This is the second part of the highlights of the Red Chair Pittsburgh event from early November. The information here is NOT an exact transcript. This is a paraphrased version of what the panelists had to say during the Q&A.
Background of Panelists:
Julie Straub – Global IT Director, PPG
Antoinette(“Toni”) Murphy – Comcast Regional VP
Michele R. McGough – Founder and CEO, Solutions4netoworks, Pittsburgh, PA
Priscilla J. Beal – Digital Innovation, Bayer US LLC.
Lori Crozier – VP IT, Digital Technology Delivery & eBusiness at ThermoFisher Scientific.
How they got started:
- Julia: Was not exposed to computers in high school; started as a math major. Male peers whom were dual math and computer majors pushed her to get involved in computers.
- Tony Murphy: French and Econ major until she then focused on IT companies. Comcast for 9 years. Done everything from product development to… [etc.]
- Michelle: 1st to go to college as an Economics major and then graduated. I was offered telecommunications job and loved the continuous learning.
- Lori: My family didn’t even have a computer as a child; in my youth, I worked in office for a small company. Nothing was computerized. They automated and asked me to get it working for them. I am big into project management as well.
- Priscilla: I have a masters in art history. I spent my time working in museums. Trying to entice viewers, I led the team who had to learn how to use technology to make the sculptures come alive. This led me into digital marketing, and 10 years working on digital strategy. I soon after joined Bayer and now head up the innovation team.
How to move into Leadership:
- Priscilla: Apply passion to you being inspiring.
- Lori: People are looking to do well and want to be a part of something meaningful and important, you are important to give them vision and to create the enthusiasm around it.
- Julie: Develop relationships, trust, and respect with your team. This is critical for them to follow you as a leader.
Challenges & advocates:
- Toni: Have mentors advice and sponsors put your name behind theirs. Here’s a general rule: 60% of my time I am doing my job, and the rest I’m telling about what I’m doing. Ask for what you want and you will get it. Be brave.
- Michelle: Me and 3 other coworkers were sued for trying to conspire against boss to get him fired – we were accused but that was not the case. I was in a bad place with personal issues and shut down. When I began to put my company together, and we were getting ready to file for a patent, I learned he [a disgruntled, fired employee] stole the intellectual property before the patent. Two of the women said don’t worry about it(legal fees), we had the same issue happen; it’s nice to know you’re not alone.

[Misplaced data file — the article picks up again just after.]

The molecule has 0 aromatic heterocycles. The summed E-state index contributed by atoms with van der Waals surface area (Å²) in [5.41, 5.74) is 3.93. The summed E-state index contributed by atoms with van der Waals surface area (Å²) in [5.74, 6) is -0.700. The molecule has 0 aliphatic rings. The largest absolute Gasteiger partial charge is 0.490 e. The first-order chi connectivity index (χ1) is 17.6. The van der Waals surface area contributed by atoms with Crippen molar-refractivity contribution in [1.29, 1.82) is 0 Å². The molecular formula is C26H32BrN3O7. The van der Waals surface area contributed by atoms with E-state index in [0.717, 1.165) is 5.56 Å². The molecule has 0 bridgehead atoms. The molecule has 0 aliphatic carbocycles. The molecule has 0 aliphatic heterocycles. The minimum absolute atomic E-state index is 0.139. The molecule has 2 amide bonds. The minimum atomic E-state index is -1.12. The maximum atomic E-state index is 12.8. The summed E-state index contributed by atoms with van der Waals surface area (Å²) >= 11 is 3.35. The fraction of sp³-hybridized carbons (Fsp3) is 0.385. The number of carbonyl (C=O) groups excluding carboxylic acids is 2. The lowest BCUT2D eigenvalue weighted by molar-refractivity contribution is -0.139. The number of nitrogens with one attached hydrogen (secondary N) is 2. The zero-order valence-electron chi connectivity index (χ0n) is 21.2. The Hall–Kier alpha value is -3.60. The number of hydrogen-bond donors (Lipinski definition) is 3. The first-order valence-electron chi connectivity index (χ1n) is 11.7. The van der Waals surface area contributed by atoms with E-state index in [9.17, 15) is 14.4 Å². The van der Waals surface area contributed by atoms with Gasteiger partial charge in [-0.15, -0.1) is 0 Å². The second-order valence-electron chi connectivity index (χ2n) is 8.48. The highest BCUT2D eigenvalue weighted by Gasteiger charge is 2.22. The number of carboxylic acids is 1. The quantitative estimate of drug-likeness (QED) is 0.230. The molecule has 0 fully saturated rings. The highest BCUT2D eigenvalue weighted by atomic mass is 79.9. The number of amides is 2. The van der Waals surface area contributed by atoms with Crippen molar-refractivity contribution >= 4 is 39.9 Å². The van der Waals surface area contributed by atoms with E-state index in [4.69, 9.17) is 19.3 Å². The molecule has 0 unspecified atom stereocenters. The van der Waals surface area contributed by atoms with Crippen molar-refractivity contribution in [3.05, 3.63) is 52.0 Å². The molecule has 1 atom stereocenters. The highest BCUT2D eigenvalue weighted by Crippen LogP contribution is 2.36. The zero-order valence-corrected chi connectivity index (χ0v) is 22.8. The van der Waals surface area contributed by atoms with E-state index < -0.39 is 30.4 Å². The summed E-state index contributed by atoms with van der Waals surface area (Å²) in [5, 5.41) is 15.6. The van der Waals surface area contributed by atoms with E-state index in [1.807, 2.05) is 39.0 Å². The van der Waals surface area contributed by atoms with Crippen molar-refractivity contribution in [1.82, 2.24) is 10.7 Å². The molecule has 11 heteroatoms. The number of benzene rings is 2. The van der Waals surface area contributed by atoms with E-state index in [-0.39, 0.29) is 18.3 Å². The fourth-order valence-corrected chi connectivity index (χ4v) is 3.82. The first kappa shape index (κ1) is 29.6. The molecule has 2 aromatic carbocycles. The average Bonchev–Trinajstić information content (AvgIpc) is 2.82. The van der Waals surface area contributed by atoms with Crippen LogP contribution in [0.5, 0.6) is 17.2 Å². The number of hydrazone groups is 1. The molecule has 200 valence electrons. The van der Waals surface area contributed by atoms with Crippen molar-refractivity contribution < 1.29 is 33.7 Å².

- Lori: Think about what you want, network early in your career, don’t wait to use your network – keep it active and live. Use those who will be a good guide for you and get lifelong advocates.
- Priscilla: Take into consideration what qualities they have that are inspiring and then think about it – is that what I want to do? are they happy? and is that something I could be happy doing? Listen to your gut.
- Toni: from a sponsor’s perspective, are you a rockstar that I can be proud of? and what is something that I get in return here? As you move up, you need to use the mentees to connect too.
- Julie: It does not have to be a formal advocate. Have courage. Ask people further up in their career. Be open to really ask.
- Toni: Paint the picture for where you’re going. Rate yourself – validate yourself!
- Michele: Keep a notepad and keep track of what you have accomplished. Self review. Justify your raise.
Women blame themselves for what is wrong which can be a bad thing because when you’re not looking at your accomplishments, you’re lowering your confidence.
How to bring out confidence:
- Lori: CONFIDENCE GAP! (Meaning: understand that you are just as capable as the men, and that they are more confident because they have been told that because they are men that they belong here; understand that you belong just as much as them because you are just as capable.)
- Julie: Don’t think you need to have all of the skills for the job.
- Michelle: In a CMU study, when asked if they could do the next job, we[women] think about it and men immediately say they’ll do it. Interview woman vs man, this comes off as a difference in confidence. (Meaning: Confidence gives an impression that you are more capable.)
How do you balance projects with your personal life:
- Toni: I am married, and my husband is in IT. I have 3 kids, ages 6, 4, and 2. Be sure to have a good support system. Leadership is a gift but learn to be okay with delegation. Don’t think you have to prove yourself over and over again because that is you secretly degrading yourself.
- Priscilla: I have 3 kids. You need to love what you do; if you can’t leave your kids for it, don’t do it. Find personal satisfaction. See yourself as a role model.
- Lori: Be an aspiration but be good to yourself.
Big Theme here: Be BRAVE Be CONFIDENT
- Women are just as capable as men, but overall women approach the computing field more timid due to a lack of confidence.
- These women are successful because they are not only brilliant, but CONFIDENT.
- They are all very open, honest, and respectful leaders who prove that you can find a good balance in your life.
- Women do not have to do everything.
- Women can still have a highly successful career while still having children.
- It is important to understand that women can do anything, and that it is important to get out there and be brave.
- The wage gap only exists because we let it exist; we have laws against it, but if you don’t ask, you won’t get the fair wage you deserve due to culture.
- Be confident.
- Log yourself and prove your credentials.
- ASK: for the raise, what others get paid, etc. ASK questions.
- Address any discrepancies between your wage, and that of your male counterpart(s).